I saw both "siebente" and "siebte" for 7th, does it have two versions?

If so, what's the difference?

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3 Answers 3


The only ordinal number where two valid variations exist is "der siebte" and its more antiquated variant "der siebente":

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This rule applies for all numbers counting with seven

(107.) einhundertundsiebente vs. einhundertsiebte (the und can also be omitted).

  • Wow, this graph illustrates brilliantly just what I suspected.
    – 0x6d64
    Commented Aug 19, 2011 at 20:00
  • Yeah, I was impressed too. Sometimes these Ngrams are not so bad.
    – Takkat
    Commented Aug 19, 2011 at 20:34
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    Is the crossing at about '77, maybe on the 7.7. accidentally? Commented Aug 21, 2011 at 6:33
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    Hundertste - Einhunderste, Zwölfte - Dutzendste, Tausendste - Eintausendste (usw), Fünfzigste - Fuffzichste. Commented Aug 21, 2011 at 6:36
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    I didn't want to express, that they are an identic pattern, but that the statement 'The only ordinal number where two valid variations exist' is wrong. There are other ordinal numbers, where variations exist. Maybe you improve the statement with '... where this variation exists.' Commented Aug 21, 2011 at 21:01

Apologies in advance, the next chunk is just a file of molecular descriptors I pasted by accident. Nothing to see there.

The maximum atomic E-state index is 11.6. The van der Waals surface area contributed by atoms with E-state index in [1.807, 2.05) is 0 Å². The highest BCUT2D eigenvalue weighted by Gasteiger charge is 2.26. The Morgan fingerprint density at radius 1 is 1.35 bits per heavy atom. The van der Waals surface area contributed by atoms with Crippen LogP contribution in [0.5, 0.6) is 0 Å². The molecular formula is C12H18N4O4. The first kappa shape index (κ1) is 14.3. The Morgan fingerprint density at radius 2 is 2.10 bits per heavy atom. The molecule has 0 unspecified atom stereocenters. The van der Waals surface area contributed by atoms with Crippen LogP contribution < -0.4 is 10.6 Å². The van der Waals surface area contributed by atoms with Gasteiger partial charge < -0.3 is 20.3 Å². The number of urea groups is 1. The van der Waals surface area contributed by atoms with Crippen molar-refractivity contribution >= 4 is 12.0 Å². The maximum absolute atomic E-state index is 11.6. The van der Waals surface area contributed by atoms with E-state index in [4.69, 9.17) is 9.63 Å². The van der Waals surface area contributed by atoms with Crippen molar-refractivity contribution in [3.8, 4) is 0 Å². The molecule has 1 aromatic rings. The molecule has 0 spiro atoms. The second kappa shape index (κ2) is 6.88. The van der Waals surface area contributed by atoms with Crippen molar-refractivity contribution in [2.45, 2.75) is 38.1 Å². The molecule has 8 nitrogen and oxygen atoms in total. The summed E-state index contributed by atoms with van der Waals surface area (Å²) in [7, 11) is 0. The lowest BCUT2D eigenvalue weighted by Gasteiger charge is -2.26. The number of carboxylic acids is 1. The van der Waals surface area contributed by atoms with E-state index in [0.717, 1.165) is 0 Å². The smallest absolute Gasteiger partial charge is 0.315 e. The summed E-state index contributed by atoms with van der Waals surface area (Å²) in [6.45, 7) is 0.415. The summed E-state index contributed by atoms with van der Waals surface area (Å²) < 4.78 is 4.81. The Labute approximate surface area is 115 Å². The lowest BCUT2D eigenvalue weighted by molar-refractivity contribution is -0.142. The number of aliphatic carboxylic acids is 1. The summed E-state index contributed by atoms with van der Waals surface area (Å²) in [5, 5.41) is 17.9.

The proper answer is: it depends. On the region, age and speaker.

The correct version still is "siebente", but as already mentioned the tendency goes to the shortened version "siebte" today which arose from the Ruhr area dominating German media.

There is also a discrepancy between the former eastern part of Germany and former western part of Germany:


People in the eastern part still use the proper version "siebente" more frequently. And actually they are right because the word "siebte" is not the ordinal number seven, "er/sie siebte" is the simple past of the verb "sieben".

https://www.duden.de/rechtschreibung/sieben_filtern_sichten_aussondern https://en.wiktionary.org/wiki/sieben

  • "Siebte" klingt für mich ziemlich bescheuert, als ob es mit einem Sieb zu tun hat. Ganz klar "Siebente", denn es kommt ja von Sieben. ;) (aus der mitteldeutschen Sicht)
    – äüö
    Commented Feb 3, 2020 at 21:09

"siebente" is very formal and pronounced, normal is "siebte".

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    normal is "siebte". - no, that is true only in some parts of Germany. In Berlin, for example, the normal pronounciation of "siebente" is siemte (in a similar mechanism that in colloquial speech turns "haben" into "ham"). Commented Feb 1, 2020 at 15:25
  • that's not quite true, there's a longer restriction of the nasal pathway or maybe other little peculiarities that are hardly audible but distinct from a mere /zi:mte/ that the orthography cannot capture.
    – vectory
    Commented Feb 1, 2020 at 21:31

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